Michael Cosgrove, PhD
- Associate Professor of Biochemistry and Molecular Biology
Research Programs and Affiliations
- Biochemistry and Molecular Biology
- Biomedical Sciences Program
- Cancer Research Institute
Epigenetic regulation of chromatin, Mixed Lineage Leukemia, structural biology, enzymology.
Structural Biology of Chromatin, Epigenetics
The fundamental repeating unit of chromatin, the nucleosome, is composed of a disc-shaped octamer of histone proteins around which is wrapped approximately 150-base pairs of genomic DNA. Nucleosomes regulate access to genes by forming a steric block to transcription factors and RNA polymerase. Less clear is how nucleosome positioning on DNA is regulated. Recent studies show that nucleosomes are strategically positioned throughout genomes, and that even subtle changes in nucleosome positioning can have profound effects on gene expression. These results raise the possibility that alterations in nucleosome positioning could result in heritable silencing of genes, and the generation of new forms and functions at the organismal level. Such alterations are independent of changes in DNA sequence (i.e., epigenetic alterations) and may be another source of variation acted upon by natural selection. An understanding of this process requires an understanding of how cells encode nucleosome positioning information, and how that information is inherited. The keys to this process are the evolutionarily conserved histone proteins, the building blocks of nucleosomes; which, like DNA, are semi-conserved during DNA replication. Posttranslational modifications of histones provide a potential vehicle for the heritable transmission of epigenetic traits. Understanding how this process works is one of the central questions in biology today.
We are working to understand the molecular mechanisms that regulate methylation of histone H3 lysine 4 (H3K4), an epigenetic mark required for inheritance of transcriptionally active states of chromatin. In humans, H3K4 methylation is catalyzed by the Mixed Lineage Leukemia (MLL) group of enzymes, mutations of which are associated with leukemias, solid tumors, and developmental abnormalities. We use the tools of structural biology, biochemistry and biophysics to understand the molecular mechanisms for how the family of MLL enzymes work. We place an emphasis on understanding MLL’s function within the context of a large multi-subunit complex, called the MLL1 core complex. We have discovered that one of the components the MLL1 core complex is a novel histone methyltransferase we call WRAD, that catalyzes dimethylation within the complex. This finding changes the paradigm for our understanding of how multiple methylation is regulated within cells, which has profound implications for control of gene expression. Our studies on the structure and enzymology of MLL family enzymes will provide insights into their roles in cancer and developmental disorders, and provide the basis for the rational development of new treatments to help alleviate human suffering.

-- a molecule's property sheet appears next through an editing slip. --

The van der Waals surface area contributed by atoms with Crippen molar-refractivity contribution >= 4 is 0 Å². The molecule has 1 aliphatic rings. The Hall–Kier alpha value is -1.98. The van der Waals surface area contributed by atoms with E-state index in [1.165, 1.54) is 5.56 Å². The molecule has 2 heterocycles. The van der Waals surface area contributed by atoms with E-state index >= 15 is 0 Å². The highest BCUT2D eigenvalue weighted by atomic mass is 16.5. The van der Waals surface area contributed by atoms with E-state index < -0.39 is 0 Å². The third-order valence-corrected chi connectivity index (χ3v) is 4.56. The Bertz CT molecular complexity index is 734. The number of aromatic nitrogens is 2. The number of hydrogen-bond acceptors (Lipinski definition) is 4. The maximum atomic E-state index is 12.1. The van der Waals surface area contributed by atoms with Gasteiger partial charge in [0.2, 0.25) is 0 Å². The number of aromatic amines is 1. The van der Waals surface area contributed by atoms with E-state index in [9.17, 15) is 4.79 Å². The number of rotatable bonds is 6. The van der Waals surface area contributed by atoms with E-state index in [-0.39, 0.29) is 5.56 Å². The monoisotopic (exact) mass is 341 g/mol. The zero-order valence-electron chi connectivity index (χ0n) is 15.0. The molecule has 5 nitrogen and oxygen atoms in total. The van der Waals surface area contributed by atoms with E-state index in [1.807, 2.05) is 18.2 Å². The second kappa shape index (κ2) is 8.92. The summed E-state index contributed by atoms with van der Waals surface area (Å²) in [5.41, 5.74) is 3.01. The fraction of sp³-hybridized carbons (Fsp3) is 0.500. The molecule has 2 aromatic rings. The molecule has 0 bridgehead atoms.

Projects are available to study the structure and enzymology of MLL family enzymes and the proteins with which they interact, using techniques such as X-ray crystallography, small angle X-ray scattering, analytical ultracentrifugation and enzyme kinetics.
Patel, A., Vought, V., Dharmarajan, V., and Cosgrove, M.S. (2011). A novel non-SET domain multi-subunit methyltransferase required for sequential nucleosomal histone H3 methylation by the MLL1 core complex. Journal of Biological Chemistry 286, 3359-3369.
Patel, A., Dharmarajan, V., Vought, V.E., and Cosgrove, M.S. (2009). On the mechanism of multiple lysine methylation by the human Mixed Lineage Leukemia protein-1 (MLL1) core complex. Journal of Biological Chemistry 284, 24242-24256. (Selected as JBC’s Paper of the Week).
Patel, A., Dharmarajan, V., and Cosgrove, M.S. (2008). Structure of WDR5 bound to Mixed Lineage Leukemia Protein-1 peptide. Journal of Biological Chemistry 283, 32158-32161. (Accelerated Publication, Featured on the journal cover).
Patel, A., Vought, V.E., Dharmarajan, V., and Cosgrove, M.S. (2008). A conserved arginine containing motif crucial for the assembly and enzymatic activity of the Mixed Lineage Leukemia protein-1 core complex. Journal of Biological Chemistry 283, 32162-32175. (Featured on the journal cover).
Cosgrove, M.S., Boeke, J.D., and Wolberger, C. (2004). Regulated nucleosome mobility and the histone code. Nature Structural & Molecular Biology 11, 1037-1043. (Highlighted on the Nature Milestones Gene Expression website).
Sue Stearns, PhD
Associate Professor of Cell and Developmental Biology
Sue Stearns, PhD, is one of four faculty members who teach Gross Anatomy to first-year medical students at SUNY Upstate. Students routinely cite this course as a favorite.
Steven Youngentob, PhD
Associate Dean of Basic Research and Graduate Studies
Steven Youngentob, PhD, is at the forefront of research into alcohol addiction.